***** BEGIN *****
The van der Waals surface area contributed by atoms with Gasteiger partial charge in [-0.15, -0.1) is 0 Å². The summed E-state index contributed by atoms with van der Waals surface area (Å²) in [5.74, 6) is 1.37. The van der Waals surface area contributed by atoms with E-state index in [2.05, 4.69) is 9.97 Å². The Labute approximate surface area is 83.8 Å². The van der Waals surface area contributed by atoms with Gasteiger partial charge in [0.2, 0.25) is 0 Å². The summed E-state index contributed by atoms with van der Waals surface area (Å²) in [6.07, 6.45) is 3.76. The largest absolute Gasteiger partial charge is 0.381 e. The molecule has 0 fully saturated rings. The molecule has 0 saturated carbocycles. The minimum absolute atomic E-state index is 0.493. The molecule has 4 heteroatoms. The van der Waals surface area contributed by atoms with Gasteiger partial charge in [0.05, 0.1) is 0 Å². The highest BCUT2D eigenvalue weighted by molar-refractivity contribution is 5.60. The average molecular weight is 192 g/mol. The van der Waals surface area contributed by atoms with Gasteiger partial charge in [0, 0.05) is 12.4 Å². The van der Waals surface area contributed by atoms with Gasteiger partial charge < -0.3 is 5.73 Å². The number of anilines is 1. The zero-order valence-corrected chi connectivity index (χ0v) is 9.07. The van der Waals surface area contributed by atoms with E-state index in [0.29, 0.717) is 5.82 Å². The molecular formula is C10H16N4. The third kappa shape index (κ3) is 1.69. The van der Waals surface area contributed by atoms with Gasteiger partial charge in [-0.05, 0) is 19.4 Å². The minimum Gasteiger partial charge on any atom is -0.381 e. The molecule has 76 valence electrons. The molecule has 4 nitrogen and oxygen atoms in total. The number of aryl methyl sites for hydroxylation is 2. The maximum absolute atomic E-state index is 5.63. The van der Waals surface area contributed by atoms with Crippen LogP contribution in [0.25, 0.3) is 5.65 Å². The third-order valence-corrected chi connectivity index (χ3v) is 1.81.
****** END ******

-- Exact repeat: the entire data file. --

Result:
The van der Waals surface area contributed by atoms with Gasteiger partial charge in [-0.15, -0.1) is 0 Å². The summed E-state index contributed by atoms with van der Waals surface area (Å²) in [5.74, 6) is 1.37. The van der Waals surface area contributed by atoms with E-state index in [2.05, 4.69) is 9.97 Å². The Labute approximate surface area is 83.8 Å². The van der Waals surface area contributed by atoms with Gasteiger partial charge in [0.2, 0.25) is 0 Å². The summed E-state index contributed by atoms with van der Waals surface area (Å²) in [6.07, 6.45) is 3.76. The largest absolute Gasteiger partial charge is 0.381 e. The molecule has 0 fully saturated rings. The molecule has 0 saturated carbocycles. The minimum absolute atomic E-state index is 0.493. The molecule has 4 heteroatoms. The van der Waals surface area contributed by atoms with Gasteiger partial charge in [0.05, 0.1) is 0 Å². The highest BCUT2D eigenvalue weighted by molar-refractivity contribution is 5.60. The average molecular weight is 192 g/mol. The van der Waals surface area contributed by atoms with Gasteiger partial charge in [0, 0.05) is 12.4 Å². The van der Waals surface area contributed by atoms with Gasteiger partial charge < -0.3 is 5.73 Å². The number of anilines is 1. The zero-order valence-corrected chi connectivity index (χ0v) is 9.07. The van der Waals surface area contributed by atoms with E-state index in [0.29, 0.717) is 5.82 Å². The molecular formula is C10H16N4. The third kappa shape index (κ3) is 1.69. The van der Waals surface area contributed by atoms with Gasteiger partial charge in [-0.05, 0) is 19.4 Å². The minimum Gasteiger partial charge on any atom is -0.381 e. The molecule has 76 valence electrons. The molecule has 4 nitrogen and oxygen atoms in total. The number of aryl methyl sites for hydroxylation is 2. The maximum absolute atomic E-state index is 5.63. The van der Waals surface area contributed by atoms with Crippen LogP contribution in [0.25, 0.3) is 5.65 Å². The third-order valence-corrected chi connectivity index (χ3v) is 1.81.